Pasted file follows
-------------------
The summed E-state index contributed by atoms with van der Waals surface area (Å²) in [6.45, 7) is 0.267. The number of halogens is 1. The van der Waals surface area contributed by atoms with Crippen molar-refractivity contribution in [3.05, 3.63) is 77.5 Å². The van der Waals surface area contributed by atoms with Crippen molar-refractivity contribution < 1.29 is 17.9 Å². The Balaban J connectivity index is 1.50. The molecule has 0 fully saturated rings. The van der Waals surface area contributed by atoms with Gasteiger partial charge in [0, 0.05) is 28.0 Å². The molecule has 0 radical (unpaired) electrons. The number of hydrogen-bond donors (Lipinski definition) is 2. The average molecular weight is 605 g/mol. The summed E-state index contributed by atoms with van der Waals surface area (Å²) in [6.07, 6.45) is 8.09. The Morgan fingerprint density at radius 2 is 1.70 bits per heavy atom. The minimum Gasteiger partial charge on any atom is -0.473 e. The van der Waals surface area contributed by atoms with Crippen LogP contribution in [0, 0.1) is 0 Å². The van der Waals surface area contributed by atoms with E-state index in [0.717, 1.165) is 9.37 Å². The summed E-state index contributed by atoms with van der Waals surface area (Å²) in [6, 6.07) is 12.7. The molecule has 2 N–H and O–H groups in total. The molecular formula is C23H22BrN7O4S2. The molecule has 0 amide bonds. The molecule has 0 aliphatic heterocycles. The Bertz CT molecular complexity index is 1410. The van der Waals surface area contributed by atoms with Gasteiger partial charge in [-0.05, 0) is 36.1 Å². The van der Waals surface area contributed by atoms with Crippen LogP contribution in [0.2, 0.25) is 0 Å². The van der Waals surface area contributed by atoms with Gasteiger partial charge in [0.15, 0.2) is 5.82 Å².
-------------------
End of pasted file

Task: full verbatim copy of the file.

The summed E-state index contributed by atoms with van der Waals surface area (Å²) in [6.45, 7) is 0.267. The number of halogens is 1. The van der Waals surface area contributed by atoms with Crippen molar-refractivity contribution in [3.05, 3.63) is 77.5 Å². The van der Waals surface area contributed by atoms with Crippen molar-refractivity contribution < 1.29 is 17.9 Å². The Balaban J connectivity index is 1.50. The molecule has 0 fully saturated rings. The van der Waals surface area contributed by atoms with Gasteiger partial charge in [0, 0.05) is 28.0 Å². The molecule has 0 radical (unpaired) electrons. The number of hydrogen-bond donors (Lipinski definition) is 2. The average molecular weight is 605 g/mol. The summed E-state index contributed by atoms with van der Waals surface area (Å²) in [6.07, 6.45) is 8.09. The Morgan fingerprint density at radius 2 is 1.70 bits per heavy atom. The minimum Gasteiger partial charge on any atom is -0.473 e. The van der Waals surface area contributed by atoms with Crippen LogP contribution in [0, 0.1) is 0 Å². The van der Waals surface area contributed by atoms with E-state index in [0.717, 1.165) is 9.37 Å². The summed E-state index contributed by atoms with van der Waals surface area (Å²) in [6, 6.07) is 12.7. The molecule has 2 N–H and O–H groups in total. The molecular formula is C23H22BrN7O4S2. The molecule has 0 amide bonds. The molecule has 0 aliphatic heterocycles. The Bertz CT molecular complexity index is 1410. The van der Waals surface area contributed by atoms with Gasteiger partial charge in [-0.05, 0) is 36.1 Å². The van der Waals surface area contributed by atoms with Crippen LogP contribution in [0.2, 0.25) is 0 Å². The van der Waals surface area contributed by atoms with Gasteiger partial charge in [0.15, 0.2) is 5.82 Å².